Mickey's Mechanical House
Studio: Disney Television Animation Release Date : September 11, 1999 Series: Mickey Mouse
Cumulative rating:
(1 rating submitted)


This story's in the form of a poem. Mickey's old house is ragged and broken. He is fed up! Mickey finds a new house. This one is brand new, just right for our mouse. It's all automatic from the tub to the phone, but Mickey finds out this house just isn't home.


Mickey Mouse
(Voice: Wayne Allwine)


Note: "Unverified" credits may not be correct and should be taken with a grain of salt.


Tony Craig
Roberts "Bobs" Gannaway


Jeff Glen Bennett (unverified)


John Cleese (unverified)

Story Editor

Roberts "Bobs" Gannaway


Thomas Hart

Included in:

Mickey's House of Villains


Mickey MouseWorks (Season 1, Episode 9)


United States

Mickey's House of Villians

Technical Specifications

Original Language: English
Original Country: United States

Reviews and Comments

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From Patrick Malone :

Mickey Mouse meets Dr. Suess with John Cleese narrating. Mickey decides to buy a new house with all the newest mechanical gadgets which work just about as well as Donald found in Modern Inventions.

Once again, the artists take a different stylistic approach with the backgrounds, giving the new house a Art Deco look, and the neighbourhood an almost geometric feeling. Thematically, we're back to the same ground that was covered in Mickey's New Car; the idea that Mickey should stick with the older, more organic lifestyle that he already has rather than try to step into a more modern world. One idea the animators might try, if their going to go over this territory again, is to have Mickey actually step into computer animated world; perhaps even become a computer animated image himself in order to drive the point home. John Cleese's voice talents are well used here, and add a nice counterpoint to the general chaos that is happening when the house begins to fall apart. Well done!

From J. D. Weil :

This is story is done a la Dr. Suess. Lot of good visuals gags here. The robot seems to have borrowed from the Disney TV show "Mars and Beyond". The theme of this short is probably a first for Disney, though I've seen it done in a couple of old Warner shorts. But they're gettin' there.

From Juan F. Lara :

And the episode ended with a different approach to the format of Mickey's cartoons. For this short the artists drew the backgrounds in the flat style of cartoons like Toot, Whistle, Plunk and Boom and UPA's shorts. The skew angles of corners and warped shapes made the backgrounds the most visually interesting of the series so far. What most amazed me was that Mickey himself was drawn with his usual model but he still blended in with the flat art.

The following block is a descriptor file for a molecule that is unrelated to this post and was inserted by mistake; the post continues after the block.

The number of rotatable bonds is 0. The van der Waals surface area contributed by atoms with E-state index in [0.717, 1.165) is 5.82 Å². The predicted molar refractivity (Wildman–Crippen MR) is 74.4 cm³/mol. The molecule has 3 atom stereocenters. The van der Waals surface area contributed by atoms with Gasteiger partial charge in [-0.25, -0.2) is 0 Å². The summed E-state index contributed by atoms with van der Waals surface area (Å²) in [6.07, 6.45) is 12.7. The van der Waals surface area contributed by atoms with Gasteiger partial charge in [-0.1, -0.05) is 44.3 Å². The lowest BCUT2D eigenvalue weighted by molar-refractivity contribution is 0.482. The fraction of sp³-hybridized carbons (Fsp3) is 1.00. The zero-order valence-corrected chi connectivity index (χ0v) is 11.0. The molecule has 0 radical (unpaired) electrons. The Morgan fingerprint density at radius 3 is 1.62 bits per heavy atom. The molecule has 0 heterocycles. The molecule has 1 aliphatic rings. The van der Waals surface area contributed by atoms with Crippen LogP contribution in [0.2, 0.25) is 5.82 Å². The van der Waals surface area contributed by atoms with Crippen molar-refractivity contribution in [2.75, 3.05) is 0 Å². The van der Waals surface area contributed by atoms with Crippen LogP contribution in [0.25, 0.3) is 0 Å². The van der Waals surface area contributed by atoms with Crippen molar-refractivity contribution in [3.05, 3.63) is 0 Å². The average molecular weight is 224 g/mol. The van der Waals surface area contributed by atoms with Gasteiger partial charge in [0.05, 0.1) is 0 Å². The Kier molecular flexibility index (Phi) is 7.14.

The verse of course is reminiscent of Dr. Seuss, though without Dr. Seuss's trademark nonsense words. Whoever wrote the verse was able to kep the poem's meter consistent and still use phrasing that sounded as natural as normal conversation. John Cleese did the narration, and the verse fit well into his persona.

The story continued the theme that others have pointed out is signatory for Mickey Mouse shorts. Mickey traded in his old stuff for new high-tech devices but lived to regret it, just like in Mickey's New Car. I expected the gizmos to go haywire. When they did the plot became less interesting. But the artwork and verse was still enough to carry the short for me.

From Davey-kins :

This one's definitely one of my faves: I liked everything about it: The 'Limited Animation' backgrounds, John Cleese Poetic nararation, with Mickey and the weasel's joining in. The 'Roger Rabbit' refrence with that aforementioned weasel. And not to mention the premise of the short as well.

Which reminds me: When will they bring back that Rabbit. Someone get clearance from Steven Speilberg.

From Lee Suggs :

Another of the top shorts of this series. Mickey becomes fed up with his old broken down house, and moves into a "House Of the Future". It even has a robot to do all the cleaning and cooking. Of course, the new house goes bonkers on Mickey and he ends up back where he started. What makes this short special is that all of the backgrounds are in this weird Art Deco sytle. The short is also entirely in verse, with John Cleese narrating. It is a very different experience seeing Mickey in this environment, and the whole short comes off extremely well.

From Fidel Stgo :

This is one of the best Mickey Mouse cartoons I've seen in the MickeyMouseWorks program. It is funny, witty and a homage to the style of the limited animation used in the 50s for several Disney cartoons and the rhyme used by the popular Dr. Seuss books.